Pubdate: Tue, 15 Jan 2002
Source: Inquirer (PA)
Copyright: 2002 Philadelphia Newspapers Inc
Author: Frida Ghitis
Note: Frida Ghitis, a native of Colombia, is a journalist and author. Her 
latest book is "The End of Revolution: A Changing World in the Age of Live 


The villagers of El Salado know why thousands of people in southern 
Colombia are fleeing in terror. A few months ago, El Salado endured an 
ordeal that could soon be reenacted on a much larger scale elsewhere in the 
country: a massacre of civilians by right-wing paramilitary forces, with 
the acquiescence of the country's military.

With peace talks now officially over and leftist guerrillas ordered to 
abandon the Switzerland-size zone they were allowed to control, the 
Colombian military forces are poised for a major escalation of the civil 
war. Now is precisely the moment for Washington to tell Colombia, in 
absolutely unequivocal terms, that paramilitary fighters must not be 
allowed to target civilian populations in that region or anywhere else.

In scores of towns throughout Colombia, the paramilitary's particular brand 
of horror has left scars that may never heal. On a Friday morning several 
months ago, the people of the tiny village of El Salado in northern 
Colombia were startled by a terrifying sight. Hundreds of armed men were 
marching into the center of town. One pulled out a list and started calling 
out names. In the next three days, those on the list would be tortured, 
beaten and stabbed.

Later, the men would identify themselves as members of Colombia's 
paramilitary force, the so-called United Self-Defense of Colombia (AUC),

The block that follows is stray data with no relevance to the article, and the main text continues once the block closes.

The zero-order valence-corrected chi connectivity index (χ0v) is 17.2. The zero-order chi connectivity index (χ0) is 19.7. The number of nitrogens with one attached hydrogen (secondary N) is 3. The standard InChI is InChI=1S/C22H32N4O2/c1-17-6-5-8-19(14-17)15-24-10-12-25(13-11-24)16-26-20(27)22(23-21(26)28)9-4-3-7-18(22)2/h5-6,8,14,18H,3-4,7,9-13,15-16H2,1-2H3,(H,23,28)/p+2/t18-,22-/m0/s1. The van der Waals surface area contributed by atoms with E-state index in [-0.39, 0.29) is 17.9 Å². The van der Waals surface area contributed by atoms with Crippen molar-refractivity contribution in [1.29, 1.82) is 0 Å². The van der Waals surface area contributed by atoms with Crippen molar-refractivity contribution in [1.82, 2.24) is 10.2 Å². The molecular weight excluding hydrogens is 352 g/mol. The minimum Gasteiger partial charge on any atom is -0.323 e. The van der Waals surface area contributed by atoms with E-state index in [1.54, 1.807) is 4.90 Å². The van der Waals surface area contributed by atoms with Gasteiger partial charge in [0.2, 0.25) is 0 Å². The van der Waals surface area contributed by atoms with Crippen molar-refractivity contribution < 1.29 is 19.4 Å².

right-wing antiguerrilla vigilantes responsible for most, though not all, 
of the civilian deaths in the civil war. The AUC was started by ranchers 
and relatives of those killed by the country's leftist guerillas.

AUC accused the people on the list of helping left-wing guerrillas. A few 
miles away, the official Colombian army had set up roadblocks, keeping 
villagers from escaping and human-rights monitors from entering the town.

In the first six months of 2001, the Colombian army reported almost 100 
separate massacres that left 568 civilians dead. True, the guerrillas are 
guilty of many of the murders, but, as mentioned, most are committed by the 
paramilitary AUC, often with the complicity of the country's army. And it 
is the AUC whose actions the United States can prevent by demanding that 
government forces refuse to permit death squads to do their horrific work.

After all, the United States is the principal sponsor of Colombia's 
military. Colombia is the third largest recipient of U.S. aid, after Israel 
and Egypt. The aid program is a controversial structure designed, in 
theory, to fight the drug trade. Because the many parties to Colombia's 
conflict, principally the leftist guerrillas, receive funding from the drug 
cartels, the United States can claim to fight drugs while, in fact, 
supporting the government's war against a guerrilla insurgency that has 
gone on for decades.

With Black Hawk helicopters and American military advisers, the Colombian 
military has taken on two leftist armies: the Revolutionary armed forces of 
Colombia (FARC) and the smaller National Liberation Army or ELN. The fourth 
army in the bloodbath is the AUC.

During the last three years, the government of President Andres Pastrana 
has engaged in a peace process with the guerrillas, granting FARC full 
control of a section of the country as an incentive to negotiate. But now 
that negotiations are all but over, the war in Colombia is about to get 
much worse. The Colombian army is about to take on FARC head-on. And there 
is every reason to believe the paramilitaries will punish the people of 
that region as accomplices of the guerrillas. Such a bloodletting will 
guarantee that the civil war continues to escalate.

The United States, which has branded FARC as a terrorist group, no longer 
needs to rationalize its support of the Colombian military as being part of 
its "war on drugs." In the new, post-Sept. 11 reality, the United States 
can act more bluntly. It will no doubt side firmly with Colombia's 
government in this war, as it should.

But it must also stand with Colombia's people in protecting civilian lives.
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